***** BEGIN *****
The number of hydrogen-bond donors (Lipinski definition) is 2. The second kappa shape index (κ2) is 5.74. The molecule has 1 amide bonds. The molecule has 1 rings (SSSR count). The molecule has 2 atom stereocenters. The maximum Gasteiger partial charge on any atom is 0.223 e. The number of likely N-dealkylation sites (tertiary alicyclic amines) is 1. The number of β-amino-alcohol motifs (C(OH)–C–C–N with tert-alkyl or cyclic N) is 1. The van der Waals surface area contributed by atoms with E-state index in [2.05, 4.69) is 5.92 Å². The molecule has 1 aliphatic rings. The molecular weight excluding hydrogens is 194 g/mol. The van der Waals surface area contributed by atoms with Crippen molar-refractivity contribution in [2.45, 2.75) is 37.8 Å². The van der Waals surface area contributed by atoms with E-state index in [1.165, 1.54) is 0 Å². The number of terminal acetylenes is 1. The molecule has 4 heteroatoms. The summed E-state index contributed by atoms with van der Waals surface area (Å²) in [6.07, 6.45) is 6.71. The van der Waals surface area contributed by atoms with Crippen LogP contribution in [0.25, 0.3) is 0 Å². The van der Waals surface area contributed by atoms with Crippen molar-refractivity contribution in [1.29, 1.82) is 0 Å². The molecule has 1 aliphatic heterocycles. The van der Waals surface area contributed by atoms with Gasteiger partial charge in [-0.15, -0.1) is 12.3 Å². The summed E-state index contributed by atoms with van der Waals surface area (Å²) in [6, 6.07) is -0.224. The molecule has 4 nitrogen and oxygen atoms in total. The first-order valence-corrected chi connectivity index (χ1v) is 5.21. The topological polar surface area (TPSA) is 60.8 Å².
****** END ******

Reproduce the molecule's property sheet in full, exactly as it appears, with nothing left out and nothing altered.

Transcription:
The number of hydrogen-bond donors (Lipinski definition) is 2. The second kappa shape index (κ2) is 5.74. The molecule has 1 amide bonds. The molecule has 1 rings (SSSR count). The molecule has 2 atom stereocenters. The maximum Gasteiger partial charge on any atom is 0.223 e. The number of likely N-dealkylation sites (tertiary alicyclic amines) is 1. The number of β-amino-alcohol motifs (C(OH)–C–C–N with tert-alkyl or cyclic N) is 1. The van der Waals surface area contributed by atoms with E-state index in [2.05, 4.69) is 5.92 Å². The molecule has 1 aliphatic rings. The molecular weight excluding hydrogens is 194 g/mol. The van der Waals surface area contributed by atoms with Crippen molar-refractivity contribution in [2.45, 2.75) is 37.8 Å². The van der Waals surface area contributed by atoms with E-state index in [1.165, 1.54) is 0 Å². The number of terminal acetylenes is 1. The molecule has 4 heteroatoms. The summed E-state index contributed by atoms with van der Waals surface area (Å²) in [6.07, 6.45) is 6.71. The van der Waals surface area contributed by atoms with Crippen LogP contribution in [0.25, 0.3) is 0 Å². The van der Waals surface area contributed by atoms with Crippen molar-refractivity contribution in [1.29, 1.82) is 0 Å². The molecule has 1 aliphatic heterocycles. The van der Waals surface area contributed by atoms with Gasteiger partial charge in [-0.15, -0.1) is 12.3 Å². The summed E-state index contributed by atoms with van der Waals surface area (Å²) in [6, 6.07) is -0.224. The molecule has 4 nitrogen and oxygen atoms in total. The first-order valence-corrected chi connectivity index (χ1v) is 5.21. The topological polar surface area (TPSA) is 60.8 Å².